It is claimed that some Victorian-era coffins were enclosed in cages to prevent zombies from escaping. Is this real or a hoax?
This claim is false.
First, let’s take a look a what is being asserted.
This is a grave from the Victorian age when a fear of zombies and vampires was prevalent. The cage was intended to trap the undead just in case the corpse reanimated.
These cages were known as mortsafes, and were designed to prevent grave robbers who supplied corpses to medical students, not to prevent the undead from escaping.
The contraption was invented in the early 1800s in response to a growing problem of grave robbing as a means to supply corpses to medical students for dissection. This primarily occurred in Scotland and the problem was compounded by a lack of government intervention. The cages were composed of varying materials, typically iron or stone. They were not typically meant to house the coffin permanently, but to allow for sufficient decomposition of the body which would render it useless to medical students. Because installing and removing mortsafes could be a laborious task, some were left in place, and many of those can still be seen today.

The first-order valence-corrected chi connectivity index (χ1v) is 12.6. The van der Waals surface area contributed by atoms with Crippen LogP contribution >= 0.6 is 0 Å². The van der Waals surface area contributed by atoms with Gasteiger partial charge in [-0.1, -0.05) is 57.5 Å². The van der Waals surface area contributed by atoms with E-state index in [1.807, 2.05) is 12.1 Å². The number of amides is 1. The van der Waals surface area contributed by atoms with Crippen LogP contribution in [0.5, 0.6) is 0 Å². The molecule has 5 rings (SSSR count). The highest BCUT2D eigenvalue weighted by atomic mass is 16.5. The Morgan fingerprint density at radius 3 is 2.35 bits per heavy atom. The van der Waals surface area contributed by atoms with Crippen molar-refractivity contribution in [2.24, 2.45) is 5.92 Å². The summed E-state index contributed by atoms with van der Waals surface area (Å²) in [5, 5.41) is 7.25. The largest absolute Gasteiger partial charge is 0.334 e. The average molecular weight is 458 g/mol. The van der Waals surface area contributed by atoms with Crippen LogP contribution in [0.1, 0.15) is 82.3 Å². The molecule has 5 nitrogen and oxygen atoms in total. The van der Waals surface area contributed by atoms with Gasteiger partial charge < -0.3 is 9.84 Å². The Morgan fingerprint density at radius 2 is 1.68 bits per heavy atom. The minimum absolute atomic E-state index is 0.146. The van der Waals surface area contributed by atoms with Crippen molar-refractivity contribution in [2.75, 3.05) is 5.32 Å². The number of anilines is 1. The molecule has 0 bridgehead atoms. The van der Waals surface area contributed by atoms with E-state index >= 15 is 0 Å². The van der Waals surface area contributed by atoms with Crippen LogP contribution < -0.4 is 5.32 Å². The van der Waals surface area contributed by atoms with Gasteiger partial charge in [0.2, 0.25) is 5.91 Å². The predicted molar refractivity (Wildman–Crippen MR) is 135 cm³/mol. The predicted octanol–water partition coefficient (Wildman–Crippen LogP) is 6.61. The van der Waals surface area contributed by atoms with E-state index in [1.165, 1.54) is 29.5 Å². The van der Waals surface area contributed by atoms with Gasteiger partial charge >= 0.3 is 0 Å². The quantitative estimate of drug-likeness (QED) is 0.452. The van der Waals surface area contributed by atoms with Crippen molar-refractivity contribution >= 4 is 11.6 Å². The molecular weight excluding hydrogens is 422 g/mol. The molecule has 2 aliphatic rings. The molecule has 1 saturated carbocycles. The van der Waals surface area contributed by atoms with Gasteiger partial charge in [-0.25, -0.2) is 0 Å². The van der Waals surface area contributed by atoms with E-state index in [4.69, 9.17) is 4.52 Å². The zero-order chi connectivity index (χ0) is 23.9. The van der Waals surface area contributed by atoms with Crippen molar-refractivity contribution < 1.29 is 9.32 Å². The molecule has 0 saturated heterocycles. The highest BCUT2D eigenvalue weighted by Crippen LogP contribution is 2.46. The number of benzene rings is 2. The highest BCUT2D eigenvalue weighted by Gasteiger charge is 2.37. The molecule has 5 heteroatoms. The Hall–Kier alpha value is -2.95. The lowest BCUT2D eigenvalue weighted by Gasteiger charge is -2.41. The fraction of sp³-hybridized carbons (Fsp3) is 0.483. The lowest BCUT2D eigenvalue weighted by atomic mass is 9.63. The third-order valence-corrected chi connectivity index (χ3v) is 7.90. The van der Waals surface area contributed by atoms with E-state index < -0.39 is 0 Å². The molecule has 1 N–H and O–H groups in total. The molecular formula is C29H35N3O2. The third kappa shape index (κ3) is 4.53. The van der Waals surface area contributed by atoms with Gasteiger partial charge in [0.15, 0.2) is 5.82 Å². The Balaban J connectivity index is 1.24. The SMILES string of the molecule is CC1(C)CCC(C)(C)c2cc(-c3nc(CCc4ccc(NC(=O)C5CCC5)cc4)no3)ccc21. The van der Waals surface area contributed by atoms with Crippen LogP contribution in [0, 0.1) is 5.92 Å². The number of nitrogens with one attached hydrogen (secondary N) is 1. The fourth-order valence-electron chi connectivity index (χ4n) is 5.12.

In addition to mortsafes, watch groups were set up to monitor graveyards in order to prevent grave robbers.
Here are additional photos of mortsafes:
The cages seen surrounding Victorian era caskets were to prevent grave robbing, not to trap zombies. Read about more Victorian era customs involving death here.
Updated April 30, 2015
Originally published April 2013